India can’t lure investors if it pursues protectionism

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Source: Global Times

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Chinese internet company ByteDance is engaging in early talks with Reliance Industries Limited for investment in Chinese social media app TikTok’s business in India, tech website TechCrunch reported on Thursday.

Given the importance and influence of Reliance Industries in India, the move is reportedly supposed to help ease the pressure TikTok faces from the Indian government. The news, if true, may also serve to underline how difficult it is for Chinese apps like TikTok to continue their business in the Indian market.

TikTok is just one of many Chinese internet companies facing crackdowns in India. In late June, the Indian government banned 59 Chinese apps, including TikTok, over so-called security and privacy threats. India has also reportedly drawn up a list of Chinese apps that will be under scrutiny for alleged violations of security or privacy rules. Moreover, the government has amended its general financial rules to exclude Chinese companies from taking part in its government procurement bidding. India has also tightened restrictions for foreign investment from China and some other countries in a bid to protect domestic firms and industries, according to media reports.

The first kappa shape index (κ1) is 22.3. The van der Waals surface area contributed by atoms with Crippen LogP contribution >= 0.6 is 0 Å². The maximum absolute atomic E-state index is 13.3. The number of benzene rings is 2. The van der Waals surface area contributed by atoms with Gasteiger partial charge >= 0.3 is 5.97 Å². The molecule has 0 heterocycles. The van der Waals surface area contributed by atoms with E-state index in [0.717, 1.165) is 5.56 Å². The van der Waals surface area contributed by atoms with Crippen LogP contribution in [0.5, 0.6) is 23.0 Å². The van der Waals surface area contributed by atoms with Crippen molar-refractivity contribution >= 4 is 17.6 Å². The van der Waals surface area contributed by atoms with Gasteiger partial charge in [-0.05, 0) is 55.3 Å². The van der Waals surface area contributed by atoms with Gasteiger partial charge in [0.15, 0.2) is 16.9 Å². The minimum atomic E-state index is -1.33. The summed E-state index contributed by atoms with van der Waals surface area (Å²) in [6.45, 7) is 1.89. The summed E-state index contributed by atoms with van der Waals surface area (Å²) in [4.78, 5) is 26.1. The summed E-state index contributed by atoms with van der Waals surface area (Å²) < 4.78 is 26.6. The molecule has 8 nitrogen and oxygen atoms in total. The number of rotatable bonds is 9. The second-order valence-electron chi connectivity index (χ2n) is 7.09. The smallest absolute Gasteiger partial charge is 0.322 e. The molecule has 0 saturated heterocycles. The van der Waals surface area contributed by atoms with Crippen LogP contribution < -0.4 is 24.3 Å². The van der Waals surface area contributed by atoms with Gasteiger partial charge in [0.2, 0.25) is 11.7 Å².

To a certain extent, all these moves reflect the rising anti-China nationalism and protectionism in India. And it is not hard to see that some of India’s recent initiatives, such as “Make in India” and “Self-reliance India,” also indicate certain protectionist tendencies.

However, there is no denying that the Modi government has been making concerted efforts to attract foreign investment. Take for instance its production-linked incentive scheme intended to lure global electronics manufacturers to produce in India. Since it would be difficult for the country to grow into an economic powerhouse or a manufacturing center by its own strength, it is totally understandable that India is pinning hopes on foreign capital and technology to inject new momentum into its own economic growth and facilitate its recovery after the coronavirus pandemic.

Yet, it should be noted that a necessary prerequisite for attracting more foreign investment is creating a favorable investment environment by undertaking further economic reform and opening-up measures, which apparently runs counter to the country’s protectionism. Ambiguity between the two will cause confusion and uncertainty that will only backfire on India’s economy. The country cannot advocate protectionism and promote foreign investment at the same time.

Thus India’s political elites need to realize that they cannot have their cake and eat it, and a careful choice must be made regarding the country’s future direction. Some in India may claim that it could explore its own way of development. There may be a third choice, but it could never be a solution if the country continues to consider both protectionism and foreign investment.

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